Nino Ricci, Western University’s Alice Munro Chair in Creativity, opened his first exhibition in collaboration with the department of visual arts.
His exhibit, Forms of Narrative, was put together by the students of his special topics class of the same name. The students were tasked with using a narrative they wrote to create complementary pieces of art to be displayed in the Cohen Commons at the John Labatt Visual Arts Centre.
Artlab curator Liza Eurich explains the importance of language in the exhibit and how it allows for a new form of interaction with art that makes it approachable for anyone.
"It is important to ... try and bridge the gap to find a way in for non-artists," Eurich says.
The opening reception brought an evening of artistic appreciation. Ricci began by describing the project set for his class and introduced a select group of students that would be sharing short stories they had written. The stories mainly focus on family and heritage.
Jaclyn Bruneau, editor of C Magazine, a Toronto-based contemporary art periodical, spoke on parafiction as an art form and its role as artist and viewer in her talk Parafiction and Other Permissible Deceptions. Bruneau discussed the roles that parody, parafiction and the assertion of fiction in the real world have in art and how falsities can produce unique works.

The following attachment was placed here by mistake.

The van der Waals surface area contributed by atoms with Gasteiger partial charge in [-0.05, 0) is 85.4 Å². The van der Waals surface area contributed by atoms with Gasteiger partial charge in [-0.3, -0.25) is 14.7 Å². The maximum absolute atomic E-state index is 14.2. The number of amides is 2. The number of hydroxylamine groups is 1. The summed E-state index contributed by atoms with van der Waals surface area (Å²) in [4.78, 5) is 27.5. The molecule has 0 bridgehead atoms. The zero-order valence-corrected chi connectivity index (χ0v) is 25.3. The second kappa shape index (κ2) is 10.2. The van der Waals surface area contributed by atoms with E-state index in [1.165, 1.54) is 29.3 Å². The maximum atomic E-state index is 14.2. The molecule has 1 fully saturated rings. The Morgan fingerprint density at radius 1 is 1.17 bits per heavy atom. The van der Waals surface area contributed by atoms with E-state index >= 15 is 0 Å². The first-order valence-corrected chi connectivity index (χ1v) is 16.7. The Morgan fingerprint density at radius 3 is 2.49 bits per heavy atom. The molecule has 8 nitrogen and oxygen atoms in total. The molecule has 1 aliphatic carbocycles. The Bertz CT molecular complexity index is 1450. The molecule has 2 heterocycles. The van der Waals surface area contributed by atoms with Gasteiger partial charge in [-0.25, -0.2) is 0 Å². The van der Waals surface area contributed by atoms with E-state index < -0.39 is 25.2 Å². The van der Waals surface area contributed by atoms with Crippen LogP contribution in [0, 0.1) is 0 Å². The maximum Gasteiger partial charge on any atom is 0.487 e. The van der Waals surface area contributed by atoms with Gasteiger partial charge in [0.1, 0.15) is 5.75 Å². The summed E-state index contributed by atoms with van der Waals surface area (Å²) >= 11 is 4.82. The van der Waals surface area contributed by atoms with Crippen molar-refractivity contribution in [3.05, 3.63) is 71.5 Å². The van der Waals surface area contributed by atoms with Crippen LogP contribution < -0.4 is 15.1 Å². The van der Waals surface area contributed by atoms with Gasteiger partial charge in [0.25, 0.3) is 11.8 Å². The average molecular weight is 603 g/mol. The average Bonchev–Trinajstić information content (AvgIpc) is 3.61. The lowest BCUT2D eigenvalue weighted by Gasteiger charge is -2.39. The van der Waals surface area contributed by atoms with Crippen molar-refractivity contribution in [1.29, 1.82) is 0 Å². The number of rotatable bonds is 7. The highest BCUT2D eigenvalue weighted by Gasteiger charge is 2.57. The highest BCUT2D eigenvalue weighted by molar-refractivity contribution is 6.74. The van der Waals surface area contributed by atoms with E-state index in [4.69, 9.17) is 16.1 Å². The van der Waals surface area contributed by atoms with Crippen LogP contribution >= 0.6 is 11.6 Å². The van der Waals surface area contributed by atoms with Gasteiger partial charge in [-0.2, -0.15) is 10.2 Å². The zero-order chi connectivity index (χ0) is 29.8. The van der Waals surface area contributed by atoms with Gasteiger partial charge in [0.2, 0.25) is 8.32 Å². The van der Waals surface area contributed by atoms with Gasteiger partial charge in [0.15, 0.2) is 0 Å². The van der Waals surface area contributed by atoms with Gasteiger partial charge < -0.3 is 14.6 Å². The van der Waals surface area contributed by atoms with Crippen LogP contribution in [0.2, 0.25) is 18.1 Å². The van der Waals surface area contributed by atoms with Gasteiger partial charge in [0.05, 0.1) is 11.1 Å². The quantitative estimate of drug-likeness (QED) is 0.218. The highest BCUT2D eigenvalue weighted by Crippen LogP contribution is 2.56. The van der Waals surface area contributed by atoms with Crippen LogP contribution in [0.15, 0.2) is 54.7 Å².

The works presented are diverse in medium and subject matter, which create a disjointed exhibit that is interesting nonetheless.
"Five Dimensions" by Marisa Coulton uses the versatility of language to allow the viewer to interact and alter her work. Five panes of glass contain lines of fiction and black bars. As they are rearranged and stacked, new stories form and reveal vastly different narratives. They range from heartfelt love stories to twisted tales of violence and aggression. The piece succeeds as an intersection of art and language while easily engaging viewers.
The joining of art and language is also skillfully done in "Fables" by Ashley Griffin. Her aesthetic choices help produce an aged appearance and a feeling of stained glass. Overall, the piece conveys a feeling of medieval origin. This creates an interesting juxtaposition with other pieces in the exhibit, including one about childhood and video games.
The entire exhibit feels like pieces of art sitting on the edge of traditional visual art and English. All of the artists took into consideration narrative and words in their presentation of ideas in a visual format. Each piece felt unique and truly created by an individual with their own story to tell.
Both narrative and visual pieces brought their own aspect of intimacy and vulnerability to the exhibit, creating an irresistible combination that leaves a lasting impression.
As the Chair in Creativity, Ricci hopes to connect a wide range of art forms to help inspire creativity across campus. His first exhibit showcases talent that may have otherwise gone unseen. Forms of Narrative is a refreshing take on the Artlab's typical exhibit by using language as its medium for artistic exploration. And the course, The Forms of Narrative, is open to both students in the English department as well as those in the visual arts department.
Forms of Narrative will be on display at the Cohen Commons located in the John Labatt Visual Arts Centre from Feb. 27 to March 14.